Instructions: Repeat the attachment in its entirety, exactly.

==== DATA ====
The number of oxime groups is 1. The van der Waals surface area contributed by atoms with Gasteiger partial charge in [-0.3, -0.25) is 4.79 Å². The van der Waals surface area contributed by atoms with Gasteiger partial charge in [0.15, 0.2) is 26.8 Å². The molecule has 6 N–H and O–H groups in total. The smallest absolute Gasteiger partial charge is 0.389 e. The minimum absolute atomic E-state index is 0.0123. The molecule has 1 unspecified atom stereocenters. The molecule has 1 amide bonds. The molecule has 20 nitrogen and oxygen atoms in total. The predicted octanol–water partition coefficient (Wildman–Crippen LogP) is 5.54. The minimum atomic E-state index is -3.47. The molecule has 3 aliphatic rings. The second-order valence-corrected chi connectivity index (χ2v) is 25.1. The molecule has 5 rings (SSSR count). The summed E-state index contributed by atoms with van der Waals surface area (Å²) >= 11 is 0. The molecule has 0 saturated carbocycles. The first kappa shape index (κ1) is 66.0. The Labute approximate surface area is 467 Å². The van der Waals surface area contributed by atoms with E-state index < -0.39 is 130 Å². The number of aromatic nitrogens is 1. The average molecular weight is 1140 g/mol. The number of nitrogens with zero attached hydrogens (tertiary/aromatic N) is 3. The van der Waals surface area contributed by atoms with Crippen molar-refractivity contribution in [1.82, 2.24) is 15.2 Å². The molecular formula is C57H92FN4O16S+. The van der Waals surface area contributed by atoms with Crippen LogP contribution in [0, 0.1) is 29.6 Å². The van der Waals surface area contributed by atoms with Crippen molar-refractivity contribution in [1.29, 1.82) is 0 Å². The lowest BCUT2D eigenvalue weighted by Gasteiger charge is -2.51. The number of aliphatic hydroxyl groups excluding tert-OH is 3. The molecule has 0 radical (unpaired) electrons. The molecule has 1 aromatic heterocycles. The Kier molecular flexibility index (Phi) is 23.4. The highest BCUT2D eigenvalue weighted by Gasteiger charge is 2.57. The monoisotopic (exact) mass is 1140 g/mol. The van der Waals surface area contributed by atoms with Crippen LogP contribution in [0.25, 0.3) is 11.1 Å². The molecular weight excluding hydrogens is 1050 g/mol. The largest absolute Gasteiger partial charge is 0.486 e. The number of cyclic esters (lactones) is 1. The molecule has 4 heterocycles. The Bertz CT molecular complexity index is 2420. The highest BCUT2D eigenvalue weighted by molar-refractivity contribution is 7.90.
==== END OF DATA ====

The number of oxime groups is 1. The van der Waals surface area contributed by atoms with Gasteiger partial charge in [-0.3, -0.25) is 4.79 Å². The van der Waals surface area contributed by atoms with Gasteiger partial charge in [0.15, 0.2) is 26.8 Å². The molecule has 6 N–H and O–H groups in total. The smallest absolute Gasteiger partial charge is 0.389 e. The minimum absolute atomic E-state index is 0.0123. The molecule has 1 unspecified atom stereocenters. The molecule has 1 amide bonds. The molecule has 20 nitrogen and oxygen atoms in total. The predicted octanol–water partition coefficient (Wildman–Crippen LogP) is 5.54. The minimum atomic E-state index is -3.47. The molecule has 3 aliphatic rings. The second-order valence-corrected chi connectivity index (χ2v) is 25.1. The molecule has 5 rings (SSSR count). The summed E-state index contributed by atoms with van der Waals surface area (Å²) >= 11 is 0. The molecule has 0 saturated carbocycles. The first kappa shape index (κ1) is 66.0. The Labute approximate surface area is 467 Å². The van der Waals surface area contributed by atoms with E-state index < -0.39 is 130 Å². The number of aromatic nitrogens is 1. The average molecular weight is 1140 g/mol. The number of nitrogens with zero attached hydrogens (tertiary/aromatic N) is 3. The van der Waals surface area contributed by atoms with Crippen molar-refractivity contribution in [1.82, 2.24) is 15.2 Å². The molecular formula is C57H92FN4O16S+. The van der Waals surface area contributed by atoms with Crippen LogP contribution in [0, 0.1) is 29.6 Å². The van der Waals surface area contributed by atoms with Crippen molar-refractivity contribution in [1.29, 1.82) is 0 Å². The lowest BCUT2D eigenvalue weighted by Gasteiger charge is -2.51. The number of aliphatic hydroxyl groups excluding tert-OH is 3. The molecule has 0 radical (unpaired) electrons. The molecule has 1 aromatic heterocycles. The Kier molecular flexibility index (Phi) is 23.4. The highest BCUT2D eigenvalue weighted by Gasteiger charge is 2.57. The monoisotopic (exact) mass is 1140 g/mol. The van der Waals surface area contributed by atoms with Crippen LogP contribution in [0.25, 0.3) is 11.1 Å². The molecular weight excluding hydrogens is 1050 g/mol. The largest absolute Gasteiger partial charge is 0.486 e. The number of cyclic esters (lactones) is 1. The molecule has 4 heterocycles. The Bertz CT molecular complexity index is 2420. The highest BCUT2D eigenvalue weighted by molar-refractivity contribution is 7.90.